Check In: Henry Sanchez

Words by Kevin Duffel, portrait by Dave Chami

One of EMB’s grand ambassadors, Henry Sanchez was one of the most innovative street skaters in the early ’90s. Blowing up alongside Tim Gavin and Guy Mariano on Blind in ’92, Henry all but disappeared in the mid-’90s. But after a standout comeback part in the legendary Sight Unseen in ’01, and a short stint on DGK, Henry’s now seven years deep working as an auto body tech in Sacramento, California. Happily married with a kid on the way, it looks like he’s doin’ just fine, too. Here’s the extended version of the interview that ran in our 30th Anniversary issue.

Where are you living at nowadays, and what are you doing for work?
Sacramento, California. I’m an auto body tech. We restore automobiles—paint and bodywork.

What got you into that?
Well, when I quit skating, I was kinda worried about what I was going to do after skating. I was in my late twenties and I didn’t know how to do anything except skate. So I saw these cheap trade school classes online. I just picked the one that I thought would spark an interest. And when I went, I fell in love with it. That was around seven years ago, and here I am today doing it. The greatest thing about it is you can never learn it all. It’s like skating. It never ends. You can never master it because there’s always new technologies—the technology that’s coming out in tomorrow’s cars is always changing, so you have to be ahead of the curve.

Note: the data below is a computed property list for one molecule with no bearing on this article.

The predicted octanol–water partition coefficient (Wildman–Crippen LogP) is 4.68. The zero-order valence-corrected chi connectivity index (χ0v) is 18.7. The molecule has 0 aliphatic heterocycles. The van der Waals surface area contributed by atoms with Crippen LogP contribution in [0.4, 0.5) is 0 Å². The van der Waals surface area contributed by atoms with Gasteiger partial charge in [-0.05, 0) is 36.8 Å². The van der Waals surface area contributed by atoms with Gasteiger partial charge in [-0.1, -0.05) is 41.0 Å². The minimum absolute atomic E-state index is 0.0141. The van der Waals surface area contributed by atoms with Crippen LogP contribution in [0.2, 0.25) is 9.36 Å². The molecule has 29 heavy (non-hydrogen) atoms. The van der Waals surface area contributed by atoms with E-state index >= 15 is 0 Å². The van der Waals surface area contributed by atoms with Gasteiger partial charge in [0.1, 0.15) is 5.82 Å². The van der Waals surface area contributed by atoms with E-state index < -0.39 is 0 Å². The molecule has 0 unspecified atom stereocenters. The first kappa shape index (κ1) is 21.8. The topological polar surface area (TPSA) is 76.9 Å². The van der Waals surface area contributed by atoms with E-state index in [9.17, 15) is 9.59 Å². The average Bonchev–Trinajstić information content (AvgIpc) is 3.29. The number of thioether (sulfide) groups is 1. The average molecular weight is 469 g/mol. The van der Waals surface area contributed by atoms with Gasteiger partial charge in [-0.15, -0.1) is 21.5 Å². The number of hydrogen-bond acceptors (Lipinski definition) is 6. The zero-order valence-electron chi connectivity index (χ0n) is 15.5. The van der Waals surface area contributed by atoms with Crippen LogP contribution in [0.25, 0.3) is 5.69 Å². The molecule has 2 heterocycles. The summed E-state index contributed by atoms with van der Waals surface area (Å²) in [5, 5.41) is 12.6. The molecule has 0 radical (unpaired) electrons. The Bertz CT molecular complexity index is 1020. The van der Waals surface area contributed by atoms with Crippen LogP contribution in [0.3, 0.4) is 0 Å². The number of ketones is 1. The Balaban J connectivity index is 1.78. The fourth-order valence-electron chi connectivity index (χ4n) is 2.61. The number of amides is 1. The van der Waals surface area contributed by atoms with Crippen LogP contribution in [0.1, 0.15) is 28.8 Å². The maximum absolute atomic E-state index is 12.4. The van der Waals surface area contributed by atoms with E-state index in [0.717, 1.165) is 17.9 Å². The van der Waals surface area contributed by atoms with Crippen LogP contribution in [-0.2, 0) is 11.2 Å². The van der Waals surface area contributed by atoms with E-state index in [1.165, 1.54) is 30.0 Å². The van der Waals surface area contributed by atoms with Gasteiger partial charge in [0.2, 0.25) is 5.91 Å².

“The greatest thing about it is you can never learn it all. It’s like skating.”

What kind of cars do you usually work on?
My love and pride is in the hot rods, because they have to be better quality for car shows and stuff. But the money is in the insurance jobs where you bang ’em out really quickly. I basically do both. If I did a bunch of hot rods I’d be broke [laughs]. I do hot rods on the side and then I do the insurance jobs at work.

What’s the raddest hot rod you’ve ever worked on?
Probably a 1947 Hudson, but I’m also working on my Mustang—it’s a 1964 and a half. They’re really common, but it’s cool because everything’s cheap and there are parts everywhere for them; you don’t have to search in some dude’s backyard to find parts.

Have you ever worked on other skaters’ cars?
I did Matt Rodriguez’s car a long time ago, but I didn’t really know what I was doing at the time [laughs]. But I gave him a hell of a deal. If I were to do his car now, I’d do it super good. I haven’t really done any skaters’ cars. I wish someone would hit me up, because I know how to do a lot of stuff.

Well maybe after this interview you’ll get some calls.
Yeah, that’d be nice [laughs].